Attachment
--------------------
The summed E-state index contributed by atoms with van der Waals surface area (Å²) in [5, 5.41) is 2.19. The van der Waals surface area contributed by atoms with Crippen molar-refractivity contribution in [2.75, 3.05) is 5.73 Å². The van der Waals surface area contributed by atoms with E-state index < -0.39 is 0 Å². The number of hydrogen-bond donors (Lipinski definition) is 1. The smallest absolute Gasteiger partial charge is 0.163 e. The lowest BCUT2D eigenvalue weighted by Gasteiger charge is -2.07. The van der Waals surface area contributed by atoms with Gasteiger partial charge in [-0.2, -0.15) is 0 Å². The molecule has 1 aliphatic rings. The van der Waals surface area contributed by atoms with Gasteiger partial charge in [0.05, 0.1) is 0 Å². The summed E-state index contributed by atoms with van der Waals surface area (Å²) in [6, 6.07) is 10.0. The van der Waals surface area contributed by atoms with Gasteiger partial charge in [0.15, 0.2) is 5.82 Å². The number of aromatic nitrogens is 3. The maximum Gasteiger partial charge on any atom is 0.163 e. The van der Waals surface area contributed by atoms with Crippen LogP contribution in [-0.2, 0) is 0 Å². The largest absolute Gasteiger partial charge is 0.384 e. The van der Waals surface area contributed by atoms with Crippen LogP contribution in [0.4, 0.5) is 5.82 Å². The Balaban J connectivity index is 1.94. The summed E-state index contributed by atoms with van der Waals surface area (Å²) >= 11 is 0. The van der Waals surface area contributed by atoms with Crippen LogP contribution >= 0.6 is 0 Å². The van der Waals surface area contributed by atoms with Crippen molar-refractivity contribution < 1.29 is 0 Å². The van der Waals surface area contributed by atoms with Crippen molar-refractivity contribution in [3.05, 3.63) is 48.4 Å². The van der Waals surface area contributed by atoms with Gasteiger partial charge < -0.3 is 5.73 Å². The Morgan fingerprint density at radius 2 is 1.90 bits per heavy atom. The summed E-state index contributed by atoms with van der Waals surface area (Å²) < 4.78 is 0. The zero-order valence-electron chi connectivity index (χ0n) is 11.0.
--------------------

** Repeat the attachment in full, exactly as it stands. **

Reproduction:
The summed E-state index contributed by atoms with van der Waals surface area (Å²) in [5, 5.41) is 2.19. The van der Waals surface area contributed by atoms with Crippen molar-refractivity contribution in [2.75, 3.05) is 5.73 Å². The van der Waals surface area contributed by atoms with E-state index < -0.39 is 0 Å². The number of hydrogen-bond donors (Lipinski definition) is 1. The smallest absolute Gasteiger partial charge is 0.163 e. The lowest BCUT2D eigenvalue weighted by Gasteiger charge is -2.07. The van der Waals surface area contributed by atoms with Gasteiger partial charge in [-0.2, -0.15) is 0 Å². The molecule has 1 aliphatic rings. The van der Waals surface area contributed by atoms with Gasteiger partial charge in [0.05, 0.1) is 0 Å². The summed E-state index contributed by atoms with van der Waals surface area (Å²) in [6, 6.07) is 10.0. The van der Waals surface area contributed by atoms with Gasteiger partial charge in [0.15, 0.2) is 5.82 Å². The number of aromatic nitrogens is 3. The maximum Gasteiger partial charge on any atom is 0.163 e. The van der Waals surface area contributed by atoms with Crippen LogP contribution in [-0.2, 0) is 0 Å². The largest absolute Gasteiger partial charge is 0.384 e. The van der Waals surface area contributed by atoms with Crippen LogP contribution in [0.4, 0.5) is 5.82 Å². The Balaban J connectivity index is 1.94. The summed E-state index contributed by atoms with van der Waals surface area (Å²) >= 11 is 0. The van der Waals surface area contributed by atoms with Crippen LogP contribution >= 0.6 is 0 Å². The van der Waals surface area contributed by atoms with Crippen molar-refractivity contribution < 1.29 is 0 Å². The van der Waals surface area contributed by atoms with Crippen molar-refractivity contribution in [3.05, 3.63) is 48.4 Å². The van der Waals surface area contributed by atoms with Gasteiger partial charge < -0.3 is 5.73 Å². The Morgan fingerprint density at radius 2 is 1.90 bits per heavy atom. The summed E-state index contributed by atoms with van der Waals surface area (Å²) < 4.78 is 0. The zero-order valence-electron chi connectivity index (χ0n) is 11.0.